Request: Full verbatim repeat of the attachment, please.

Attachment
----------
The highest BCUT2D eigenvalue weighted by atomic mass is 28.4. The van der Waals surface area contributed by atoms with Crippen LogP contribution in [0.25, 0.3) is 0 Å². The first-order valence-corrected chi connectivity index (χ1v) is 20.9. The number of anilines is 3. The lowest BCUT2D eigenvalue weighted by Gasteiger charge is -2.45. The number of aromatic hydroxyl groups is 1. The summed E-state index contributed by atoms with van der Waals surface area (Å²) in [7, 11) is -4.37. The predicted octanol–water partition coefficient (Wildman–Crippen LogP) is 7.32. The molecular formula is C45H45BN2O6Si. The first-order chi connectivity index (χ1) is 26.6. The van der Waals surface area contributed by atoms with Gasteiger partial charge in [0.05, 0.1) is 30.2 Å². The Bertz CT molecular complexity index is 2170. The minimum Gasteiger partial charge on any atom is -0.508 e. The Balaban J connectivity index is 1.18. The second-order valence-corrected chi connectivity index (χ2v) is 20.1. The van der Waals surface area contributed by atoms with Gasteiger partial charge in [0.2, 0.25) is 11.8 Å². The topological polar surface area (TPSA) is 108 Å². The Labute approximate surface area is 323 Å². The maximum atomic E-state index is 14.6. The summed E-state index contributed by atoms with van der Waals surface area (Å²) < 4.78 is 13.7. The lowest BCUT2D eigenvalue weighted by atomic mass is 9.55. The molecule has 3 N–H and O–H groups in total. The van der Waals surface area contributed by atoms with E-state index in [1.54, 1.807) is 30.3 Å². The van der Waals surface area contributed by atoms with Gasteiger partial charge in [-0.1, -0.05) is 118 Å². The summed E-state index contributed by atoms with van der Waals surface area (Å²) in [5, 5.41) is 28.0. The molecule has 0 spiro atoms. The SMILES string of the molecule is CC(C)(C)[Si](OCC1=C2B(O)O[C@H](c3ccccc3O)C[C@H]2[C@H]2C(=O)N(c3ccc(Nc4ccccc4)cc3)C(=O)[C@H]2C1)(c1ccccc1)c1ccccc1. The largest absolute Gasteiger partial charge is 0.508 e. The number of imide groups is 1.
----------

The highest BCUT2D eigenvalue weighted by atomic mass is 28.4. The van der Waals surface area contributed by atoms with Crippen LogP contribution in [0.25, 0.3) is 0 Å². The first-order valence-corrected chi connectivity index (χ1v) is 20.9. The number of anilines is 3. The lowest BCUT2D eigenvalue weighted by Gasteiger charge is -2.45. The number of aromatic hydroxyl groups is 1. The summed E-state index contributed by atoms with van der Waals surface area (Å²) in [7, 11) is -4.37. The predicted octanol–water partition coefficient (Wildman–Crippen LogP) is 7.32. The molecular formula is C45H45BN2O6Si. The first-order chi connectivity index (χ1) is 26.6. The van der Waals surface area contributed by atoms with Gasteiger partial charge in [0.05, 0.1) is 30.2 Å². The Bertz CT molecular complexity index is 2170. The minimum Gasteiger partial charge on any atom is -0.508 e. The Balaban J connectivity index is 1.18. The second-order valence-corrected chi connectivity index (χ2v) is 20.1. The van der Waals surface area contributed by atoms with Gasteiger partial charge in [0.2, 0.25) is 11.8 Å². The topological polar surface area (TPSA) is 108 Å². The Labute approximate surface area is 323 Å². The maximum atomic E-state index is 14.6. The summed E-state index contributed by atoms with van der Waals surface area (Å²) < 4.78 is 13.7. The lowest BCUT2D eigenvalue weighted by atomic mass is 9.55. The molecule has 3 N–H and O–H groups in total. The van der Waals surface area contributed by atoms with E-state index in [1.54, 1.807) is 30.3 Å². The van der Waals surface area contributed by atoms with Gasteiger partial charge in [-0.1, -0.05) is 118 Å². The summed E-state index contributed by atoms with van der Waals surface area (Å²) in [5, 5.41) is 28.0. The molecule has 0 spiro atoms. The SMILES string of the molecule is CC(C)(C)[Si](OCC1=C2B(O)O[C@H](c3ccccc3O)C[C@H]2[C@H]2C(=O)N(c3ccc(Nc4ccccc4)cc3)C(=O)[C@H]2C1)(c1ccccc1)c1ccccc1. The largest absolute Gasteiger partial charge is 0.508 e. The number of imide groups is 1.